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The Ministry of Environment rejects the group’s findings as being one-sided
PHNOM PENH--The Prey Lang Community Network has reported that as many as 366 cases of forest crimes were detected this month over a five-day period in Prey Lang forest in Preah Vihear Province.
However, the crimes, which the network said took place on July 9 through July 13, 2021, and were brought to the authorities’ attention, have been dismissed by the Ministry of Environment.
Heng Kimhong, research and advocacy manager for the Cambodia Youth Network, said the logged timber, which included Lagerstroemia speciosa, Shorea obtusa and other species were taken into a zone controlled by a private company. These species, which Cambodia could lose if these trees are not protected, are important to humans and animals as well as the entire planet, he said during an interview on July 16.
“We urge the identification of those involved in deforestation, especially those behind this case, to be held accountable before the law,” he said. “I understand that the massive deforestation may be related to the Hong Kong authorities’ discovery of 211 tons of timber. If there is an investigation, the smugglers may also be found.” Kimhong was referring to the Agriculture, Forestry, and Fisheries Minister Veng Sakhon reporting in May 2021 that 211 tons of rare and endangered wood from Cambodia had been seized in Hong Kong.
The detection of more than 300 forest crimes indicate that illegal logging has continued to be rampant since environmental activists and nature lovers have been restricted from entering the protected areas, Kimhong said, adding that the authorities and especially the Ministry of Environment should resume cooperation with local people to prevent forest crimes.
Asked about the Cambodia Youth Network’s findings, Neth Pheaktra, spokesperson for the Ministry of Environment, said that this was just a one-sided report. “This is a report from their team only,” he said.
There no longer are large-scale natural-resource crimes in the protected areas, Pheaktra said. However, there still are small-scale forest crimes, and the Ministry of Environment and the relevant authorities continue the enforce the law responsibly, he said.
The Ministry of Environment will continue its mission with professionalism to manage and conserve Cambodia’s protected areas for generations to come, he added.
According to a recent report of the Ministry of Environment, the ministry’s rangers cracked down on 4,238 cases of natural-resource crimes in the first six months of 2021 with 511 cases ending with fines being imposed and 515 cases being sent to court.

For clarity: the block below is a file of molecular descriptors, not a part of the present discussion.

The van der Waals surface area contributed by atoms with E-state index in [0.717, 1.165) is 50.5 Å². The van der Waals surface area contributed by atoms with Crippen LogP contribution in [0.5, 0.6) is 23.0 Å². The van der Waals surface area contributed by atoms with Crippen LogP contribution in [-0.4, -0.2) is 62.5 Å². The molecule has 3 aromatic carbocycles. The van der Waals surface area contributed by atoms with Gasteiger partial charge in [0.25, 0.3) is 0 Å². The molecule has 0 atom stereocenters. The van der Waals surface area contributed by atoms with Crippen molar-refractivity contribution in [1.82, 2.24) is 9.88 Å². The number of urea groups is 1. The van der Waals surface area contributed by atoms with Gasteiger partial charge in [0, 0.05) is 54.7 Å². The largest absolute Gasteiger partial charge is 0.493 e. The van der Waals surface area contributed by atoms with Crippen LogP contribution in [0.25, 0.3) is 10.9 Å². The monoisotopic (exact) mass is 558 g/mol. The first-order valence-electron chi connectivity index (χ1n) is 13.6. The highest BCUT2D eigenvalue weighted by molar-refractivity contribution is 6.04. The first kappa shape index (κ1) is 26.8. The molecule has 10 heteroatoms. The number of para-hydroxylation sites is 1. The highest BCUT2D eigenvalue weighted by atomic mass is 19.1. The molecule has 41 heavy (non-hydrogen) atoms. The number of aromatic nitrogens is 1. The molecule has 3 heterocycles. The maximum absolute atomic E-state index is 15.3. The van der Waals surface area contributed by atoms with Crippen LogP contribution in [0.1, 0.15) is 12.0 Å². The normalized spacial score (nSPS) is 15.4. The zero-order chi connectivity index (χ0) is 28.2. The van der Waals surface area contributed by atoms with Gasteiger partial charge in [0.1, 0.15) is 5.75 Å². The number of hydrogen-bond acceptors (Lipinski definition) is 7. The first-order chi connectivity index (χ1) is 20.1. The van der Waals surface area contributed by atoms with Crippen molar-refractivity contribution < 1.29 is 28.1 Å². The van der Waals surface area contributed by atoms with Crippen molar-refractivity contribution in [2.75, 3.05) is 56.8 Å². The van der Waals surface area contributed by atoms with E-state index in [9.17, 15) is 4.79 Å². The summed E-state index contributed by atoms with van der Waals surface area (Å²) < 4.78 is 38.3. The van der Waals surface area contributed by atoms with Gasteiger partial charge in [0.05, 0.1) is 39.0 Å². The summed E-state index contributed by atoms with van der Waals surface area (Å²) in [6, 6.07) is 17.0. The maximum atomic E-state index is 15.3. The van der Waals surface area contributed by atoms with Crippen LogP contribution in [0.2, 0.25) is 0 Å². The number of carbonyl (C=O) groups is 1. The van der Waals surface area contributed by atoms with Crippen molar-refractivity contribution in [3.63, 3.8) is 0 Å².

Most of these crimes involved illegal encroachment in forests’ protected areas, illegal logging, hunting and so one. As many as 2,462 chainsaws, 182 cars, 308 bulldozers, 336 motorcycles, 24 tractors and 1,260 cubic meters of wood were confiscated. Meanwhile, the rangers and communities in protected areas found and confiscated 25,596 traps and at least 348 recycled guns.
During the interview, Kimhong pointed out that Prime Minister Hun Sen on National Arbor Day on July 9 called for all people to contribute to protecting the country’s natural resources. The Ministry of Environment, however, does not seem to be following his recommendations and continue to restrict people’s rights to participate in preventing forest crimes, he added.
The Prey Lang Community Network report comes as the Cambodian government has detained activists from the environmental group Mother Nature, with four members—including the group’s exiled leader Alejandro Gonzalez-Davidson—charged by the Phnom Penh Municipal Court on June 21, 2021, with plotting to overthrow the government, citing the group’s funding, but not providing any evidence that the group were “terrorists.”
On June 17, 2021, the United States Embassy in Cambodia announced the end of assistance to government entities under the US Agency for International Development (USAID) Greening Prey Lang project due to the fact that Cambodian authorities continue to silence and target local communities and their civil society partners who are concerned about the loss of their natural resources, the embassy statement read.
Additional reporting by Teng Yalirozy